i don’t like developmental narratives.
correction: i hate developmental narratives.
developmental narratives are stories about how things get built. about how people, countries, trees, or ideas, are born, grow up, live, and die. developmental narratives are what teach you how to identify the “age” or “stage” of something based on how it looks, or how it talks, or how big it is, or how it’s organized.
developmental narratives tell you that humans started as hunter-gatherers then progressed into either settled, or nomadic pastoral life–tending, herding and living off of different kinds of livestock–and later developed agriculture, then villages, then towns, then cities, then empires, then star trek and so on. developmental narratives tell you that cultures develop oral language prior to developing a written language, and that children talk before they learn to read, and that your brain is supposed to learn to think more and more abstractly as you grow into an adult, that we all start in a state of unbiased and genuine social innocence that is then lost, progressively, as we become fully social and sexual beings. general knowledge 101. obviously.
it’s easy to write off our knowledge of these narratives as simple factual knowledge, or old introductory lectures we sat through at the start of our school terms. but then someone points out that in a single moment in history, different people can live in different ways simultaneously, in different places around the globe–one might live in a village, while another lives in a major city, and some people still migrate and herd livestock. to which you’d probably reply: “of course! this doesn’t mean that everyone goes through these stages at the same time, just that the stages always occur in the same sequential order. it’s part of the nature of how societies and cultures and language and humans and brains and social skills function; each step can only be built if the step that goes before it is already in place.”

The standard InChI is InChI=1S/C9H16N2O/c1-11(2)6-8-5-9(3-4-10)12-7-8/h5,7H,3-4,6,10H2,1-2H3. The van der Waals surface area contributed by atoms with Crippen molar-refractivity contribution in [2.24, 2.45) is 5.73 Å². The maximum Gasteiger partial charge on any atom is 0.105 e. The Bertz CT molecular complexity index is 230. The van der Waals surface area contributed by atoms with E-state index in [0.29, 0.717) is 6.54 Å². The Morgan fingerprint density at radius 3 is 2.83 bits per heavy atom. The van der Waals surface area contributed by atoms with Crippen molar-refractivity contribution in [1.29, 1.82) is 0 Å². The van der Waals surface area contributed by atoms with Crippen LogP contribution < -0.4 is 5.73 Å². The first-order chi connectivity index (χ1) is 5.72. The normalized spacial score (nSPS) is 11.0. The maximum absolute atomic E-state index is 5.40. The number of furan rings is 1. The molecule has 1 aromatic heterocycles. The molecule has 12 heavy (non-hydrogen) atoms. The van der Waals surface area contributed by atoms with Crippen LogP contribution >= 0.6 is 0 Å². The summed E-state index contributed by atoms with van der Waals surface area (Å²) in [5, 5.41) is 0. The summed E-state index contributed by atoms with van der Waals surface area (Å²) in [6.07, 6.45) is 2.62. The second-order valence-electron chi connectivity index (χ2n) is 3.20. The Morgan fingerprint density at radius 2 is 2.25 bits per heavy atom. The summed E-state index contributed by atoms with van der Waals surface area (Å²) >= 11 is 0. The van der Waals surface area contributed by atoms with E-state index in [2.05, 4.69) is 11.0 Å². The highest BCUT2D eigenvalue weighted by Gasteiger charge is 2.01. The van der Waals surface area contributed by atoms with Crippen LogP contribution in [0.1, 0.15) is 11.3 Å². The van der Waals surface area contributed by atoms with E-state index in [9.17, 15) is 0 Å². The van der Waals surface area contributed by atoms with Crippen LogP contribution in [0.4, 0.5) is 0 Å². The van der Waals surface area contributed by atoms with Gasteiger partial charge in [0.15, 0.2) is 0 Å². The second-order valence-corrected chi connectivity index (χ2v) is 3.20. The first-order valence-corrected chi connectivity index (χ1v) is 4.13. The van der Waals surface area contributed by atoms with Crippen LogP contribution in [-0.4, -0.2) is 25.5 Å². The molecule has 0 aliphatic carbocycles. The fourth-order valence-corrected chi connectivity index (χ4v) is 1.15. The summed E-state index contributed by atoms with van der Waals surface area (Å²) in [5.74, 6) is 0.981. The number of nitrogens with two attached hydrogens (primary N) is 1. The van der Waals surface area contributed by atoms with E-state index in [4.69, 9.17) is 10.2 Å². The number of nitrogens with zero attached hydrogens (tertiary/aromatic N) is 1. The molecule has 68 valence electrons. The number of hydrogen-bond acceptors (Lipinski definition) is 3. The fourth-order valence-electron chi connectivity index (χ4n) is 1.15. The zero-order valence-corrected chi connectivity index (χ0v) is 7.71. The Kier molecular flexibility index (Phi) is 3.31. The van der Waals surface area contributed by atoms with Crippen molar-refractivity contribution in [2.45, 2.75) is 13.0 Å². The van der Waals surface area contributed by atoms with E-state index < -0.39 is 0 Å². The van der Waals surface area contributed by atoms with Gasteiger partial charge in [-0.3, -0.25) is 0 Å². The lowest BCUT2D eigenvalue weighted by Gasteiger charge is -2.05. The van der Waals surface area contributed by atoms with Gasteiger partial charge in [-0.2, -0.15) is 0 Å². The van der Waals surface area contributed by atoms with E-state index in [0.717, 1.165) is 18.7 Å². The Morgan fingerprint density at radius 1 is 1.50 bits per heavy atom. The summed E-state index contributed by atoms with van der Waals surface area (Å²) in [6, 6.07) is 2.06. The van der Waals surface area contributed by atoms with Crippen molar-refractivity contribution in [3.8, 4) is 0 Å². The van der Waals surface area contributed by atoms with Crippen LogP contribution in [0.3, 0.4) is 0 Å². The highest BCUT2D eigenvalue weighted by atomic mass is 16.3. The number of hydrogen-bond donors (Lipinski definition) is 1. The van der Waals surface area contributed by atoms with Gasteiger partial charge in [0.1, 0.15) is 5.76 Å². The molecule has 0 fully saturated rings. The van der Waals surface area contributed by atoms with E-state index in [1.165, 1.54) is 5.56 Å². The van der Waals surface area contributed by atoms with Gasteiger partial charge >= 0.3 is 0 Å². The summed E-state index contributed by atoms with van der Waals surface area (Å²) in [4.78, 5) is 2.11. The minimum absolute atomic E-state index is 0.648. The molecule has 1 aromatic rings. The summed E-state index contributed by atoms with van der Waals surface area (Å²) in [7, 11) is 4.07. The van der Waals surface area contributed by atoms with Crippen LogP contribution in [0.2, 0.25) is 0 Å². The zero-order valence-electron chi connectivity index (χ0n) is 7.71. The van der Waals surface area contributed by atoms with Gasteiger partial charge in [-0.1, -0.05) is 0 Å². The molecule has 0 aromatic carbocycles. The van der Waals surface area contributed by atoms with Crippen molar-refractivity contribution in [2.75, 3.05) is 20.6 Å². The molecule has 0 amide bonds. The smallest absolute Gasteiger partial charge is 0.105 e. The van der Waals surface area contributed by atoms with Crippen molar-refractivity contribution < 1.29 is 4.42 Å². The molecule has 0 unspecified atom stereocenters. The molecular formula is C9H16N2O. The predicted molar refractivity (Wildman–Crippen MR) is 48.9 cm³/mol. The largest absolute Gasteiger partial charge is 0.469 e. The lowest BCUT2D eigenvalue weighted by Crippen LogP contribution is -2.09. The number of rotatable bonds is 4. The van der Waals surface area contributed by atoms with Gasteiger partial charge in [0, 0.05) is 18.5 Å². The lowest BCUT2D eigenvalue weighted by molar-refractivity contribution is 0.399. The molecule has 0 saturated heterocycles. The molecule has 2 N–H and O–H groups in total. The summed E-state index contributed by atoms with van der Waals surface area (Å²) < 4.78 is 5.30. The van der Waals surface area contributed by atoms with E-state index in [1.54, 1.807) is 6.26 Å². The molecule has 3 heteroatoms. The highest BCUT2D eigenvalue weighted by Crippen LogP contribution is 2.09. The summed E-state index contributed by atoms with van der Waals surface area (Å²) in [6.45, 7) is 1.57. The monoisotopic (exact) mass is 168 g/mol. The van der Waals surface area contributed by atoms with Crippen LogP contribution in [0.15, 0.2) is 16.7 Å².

sometimes, we’ll try and subvert the narrative, because we see how it could be used to devalue certain people in favor of valuing others. we’ll talk about how much we can learn from people who are still in stages that precede our own. don’t people who live in those “early stages” show us how much simpler and more genuine life can be? don’t they seem to transcend all that normal social claptrap like it’s not even there, and connect with people on a deep, personal level? isn’t it like they live in a world so much more intense and real than that of normal people, unburdened by all of society’s assumptions and biases and expectations?
there is an extremely famous scientist named alan snyder, who has received numerous awards for work that he believes shows that savant skills are latent in all people, and only emerge in actual savants because the “higher” brain areas that normally over-rule the “lower” areas are not working properly. he does tests where he momentarily inactivates those higher areas in normal people, and sees if they suddenly improve in their ability to draw still lives, or shit like that.
every time i read about this man’s research, i have to stifle the urge to set things on fire.
there is nothing subversive about assuming that all autistic people’s talents and positive qualities result from their inability to “develop” further.